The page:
A Conversation with Petra Epperlein & Michael Tucker (THE MEANING OF HITLER)
I watched and reviewed directors Petra Epperlein and Michael Tucker’s fascinating and surprisingly playful documentary The Meaning of Hitler at the 2020 DOC NYC Film Festival. Taking its title from Sebastian Haffner’s eponymous 1978 book, the film explores the legacy of fascism and Hitler in today’s world, both in Europe and the United States. No matter the seriousness of the subject, Epperlein and Tucker take us on a journey where the bad news comes at us via jaunty mise-en-scène. It’s depressingly good fun, and IFC Films releases it on August 13, in both theaters and on demand. Here is a condensed digest of our recent Zoomconversation, edited for length and clarity.
Hammer to Nail: You two are not only creative, but also romantic life partners. How did you meet? And when did you decide that working together would be a good thing?
Michael Tucker: We met on the streets of New York City in…
Petra Epperlein: …1994.
MT: And then we, shortly thereafter…
PE: …we started working together pretty much immediately. That’s kind of the story.
HtN: And it’s obviously been fruitful.
MT: Not many people can do it, but somehow, we figured it out.
PE: We have made many movies, and we have a daughter. (laughs)
HtN: Wonderful! So, how do you divide the labor? Does one of you do more of one thing, and the other more of another? How does that work?
MT: I’m always shooting.
PE: I always do sound.
MT: That’s in the field. Both of us produce, though you [to Petra] probably produce more.
MT: Then we typically sit down together and go through the paper edit, and then I do the physical editing. I usually do that at night. I wake up in the morning, and then we sit there with coffee, and then she tells me what’s wrong. (laughs)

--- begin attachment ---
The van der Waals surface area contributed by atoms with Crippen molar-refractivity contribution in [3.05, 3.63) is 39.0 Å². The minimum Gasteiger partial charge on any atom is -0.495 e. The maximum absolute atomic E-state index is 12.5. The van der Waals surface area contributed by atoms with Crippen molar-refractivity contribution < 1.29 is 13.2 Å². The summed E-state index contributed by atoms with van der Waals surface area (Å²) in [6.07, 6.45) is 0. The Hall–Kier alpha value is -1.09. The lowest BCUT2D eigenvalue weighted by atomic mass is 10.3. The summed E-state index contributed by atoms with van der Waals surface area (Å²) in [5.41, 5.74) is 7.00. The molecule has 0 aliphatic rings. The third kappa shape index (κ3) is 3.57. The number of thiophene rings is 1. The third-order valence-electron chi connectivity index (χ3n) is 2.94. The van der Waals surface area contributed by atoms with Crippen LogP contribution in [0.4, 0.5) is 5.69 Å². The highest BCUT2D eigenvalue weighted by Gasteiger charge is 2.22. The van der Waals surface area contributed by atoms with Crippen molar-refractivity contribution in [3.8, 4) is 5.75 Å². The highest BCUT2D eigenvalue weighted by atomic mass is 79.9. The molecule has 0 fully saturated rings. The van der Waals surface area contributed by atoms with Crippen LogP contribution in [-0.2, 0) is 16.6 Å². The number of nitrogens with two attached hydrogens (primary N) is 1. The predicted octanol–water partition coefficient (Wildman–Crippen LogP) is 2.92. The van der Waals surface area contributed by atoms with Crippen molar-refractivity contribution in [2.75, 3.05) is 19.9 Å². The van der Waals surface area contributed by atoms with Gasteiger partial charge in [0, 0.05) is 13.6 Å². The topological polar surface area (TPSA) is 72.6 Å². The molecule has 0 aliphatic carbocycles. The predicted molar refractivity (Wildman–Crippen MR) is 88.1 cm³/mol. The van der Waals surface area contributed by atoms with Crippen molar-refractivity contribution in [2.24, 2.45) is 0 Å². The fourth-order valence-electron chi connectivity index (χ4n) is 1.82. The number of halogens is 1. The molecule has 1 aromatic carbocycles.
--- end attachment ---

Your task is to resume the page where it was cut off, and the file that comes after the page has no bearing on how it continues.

HtN: That sounds like a wonderful partnership. Since you’ve been doing this since 1994, and probably before that, have you always used the same editing software?
MT: I’ve been doing it for 30 years, and when I started, it was tape-to-tape. My first camera was actually VHS. Then I stepped up to S-VHS. Then it was Hi-8, which was, “Wow.” Then, of course, DV was really the thing that changed everything. And I would say that it’s the first version of Final Cut that was the revolution. In fact, we were just talking to someone the other day about the first wave of 9/11 films. When you think about how incredible it was that you could have a camera, have a bunch of boxes of tape, and you could get in a car, and you could drive to Baghdad. You could film a war, and you didn’t need anybody. It was amazing! I think people have forgotten just what a shift that was, that suddenly, anybody can make a movie.
HtN: Do you still use Final Cut Pro? Or did you abandon that, as so many did when Apple switched to FCPX, to move on to something else, like Premiere or Avid?
MT: Unfortunately, my trusty, what version was that? It was Final Cut …
HtN: It was Final Cut 7 before they then switched to X.
MT: Yeah. I mean, probably the last film we cut on that was in 2013. Then we switched to Premiere, which is still imperfect, and buggy and slow. But I mean, man, it’s so funny now…we’re living in Berlin [Germany] now, and I’ll just ride around with a camera in my messenger bag and I’m like, “I’m making a movie.” I don’t know what you’re doing, but… (laughs)
HtN: So, tell me about Sebastian Haffner’s 1978 book, The Meaning of Hitler. Why did you choose that as the inspiration for the movie? How did you get from that to saying, “We’re going to make this movie, using its title?”
PE: When Haffner wrote the book, and when it was released, that was during the so-called “Hitler Wave,” when Hitler first became some kind of pop-cultural icon, and many, many books were written and published back then, and they mostly were concerned with Hitler’s biography, and Haffner’s book was different. He was not interested in Hitler, the man; he didn’t think we would learn anything from him. He was interested in what actually happened, what he did. So, he wrote this really slim book, The Meaning of Hitler, and it’s just fascinating.